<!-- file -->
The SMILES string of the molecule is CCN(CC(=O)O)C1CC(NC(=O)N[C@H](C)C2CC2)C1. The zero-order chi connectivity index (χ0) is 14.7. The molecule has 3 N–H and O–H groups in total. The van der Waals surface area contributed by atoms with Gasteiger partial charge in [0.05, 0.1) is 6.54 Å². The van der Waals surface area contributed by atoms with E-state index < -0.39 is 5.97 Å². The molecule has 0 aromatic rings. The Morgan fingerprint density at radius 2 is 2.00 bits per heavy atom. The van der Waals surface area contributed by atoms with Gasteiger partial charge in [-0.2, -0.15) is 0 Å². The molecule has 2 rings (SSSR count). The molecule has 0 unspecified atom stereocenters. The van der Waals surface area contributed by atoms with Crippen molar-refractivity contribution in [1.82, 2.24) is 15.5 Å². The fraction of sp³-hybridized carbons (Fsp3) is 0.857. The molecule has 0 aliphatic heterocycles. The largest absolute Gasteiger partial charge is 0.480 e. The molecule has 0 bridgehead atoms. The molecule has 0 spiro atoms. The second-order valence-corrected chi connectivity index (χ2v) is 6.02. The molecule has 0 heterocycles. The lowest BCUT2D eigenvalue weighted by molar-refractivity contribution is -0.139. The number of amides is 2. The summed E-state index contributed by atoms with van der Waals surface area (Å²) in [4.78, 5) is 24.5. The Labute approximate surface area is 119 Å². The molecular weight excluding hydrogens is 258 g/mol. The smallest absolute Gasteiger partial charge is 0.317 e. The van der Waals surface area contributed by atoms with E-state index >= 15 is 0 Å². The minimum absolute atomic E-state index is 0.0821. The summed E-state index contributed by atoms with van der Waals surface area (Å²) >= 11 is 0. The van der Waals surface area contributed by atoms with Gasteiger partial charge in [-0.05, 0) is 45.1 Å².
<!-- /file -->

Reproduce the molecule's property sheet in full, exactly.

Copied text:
The SMILES string of the molecule is CCN(CC(=O)O)C1CC(NC(=O)N[C@H](C)C2CC2)C1. The zero-order chi connectivity index (χ0) is 14.7. The molecule has 3 N–H and O–H groups in total. The van der Waals surface area contributed by atoms with Gasteiger partial charge in [0.05, 0.1) is 6.54 Å². The van der Waals surface area contributed by atoms with E-state index < -0.39 is 5.97 Å². The molecule has 0 aromatic rings. The Morgan fingerprint density at radius 2 is 2.00 bits per heavy atom. The van der Waals surface area contributed by atoms with Gasteiger partial charge in [-0.2, -0.15) is 0 Å². The molecule has 2 rings (SSSR count). The molecule has 0 unspecified atom stereocenters. The van der Waals surface area contributed by atoms with Crippen molar-refractivity contribution in [1.82, 2.24) is 15.5 Å². The fraction of sp³-hybridized carbons (Fsp3) is 0.857. The molecule has 0 aliphatic heterocycles. The largest absolute Gasteiger partial charge is 0.480 e. The molecule has 0 bridgehead atoms. The molecule has 0 spiro atoms. The second-order valence-corrected chi connectivity index (χ2v) is 6.02. The molecule has 0 heterocycles. The lowest BCUT2D eigenvalue weighted by molar-refractivity contribution is -0.139. The number of amides is 2. The summed E-state index contributed by atoms with van der Waals surface area (Å²) in [4.78, 5) is 24.5. The Labute approximate surface area is 119 Å². The molecular weight excluding hydrogens is 258 g/mol. The smallest absolute Gasteiger partial charge is 0.317 e. The van der Waals surface area contributed by atoms with E-state index >= 15 is 0 Å². The minimum absolute atomic E-state index is 0.0821. The summed E-state index contributed by atoms with van der Waals surface area (Å²) >= 11 is 0. The van der Waals surface area contributed by atoms with Gasteiger partial charge in [-0.05, 0) is 45.1 Å².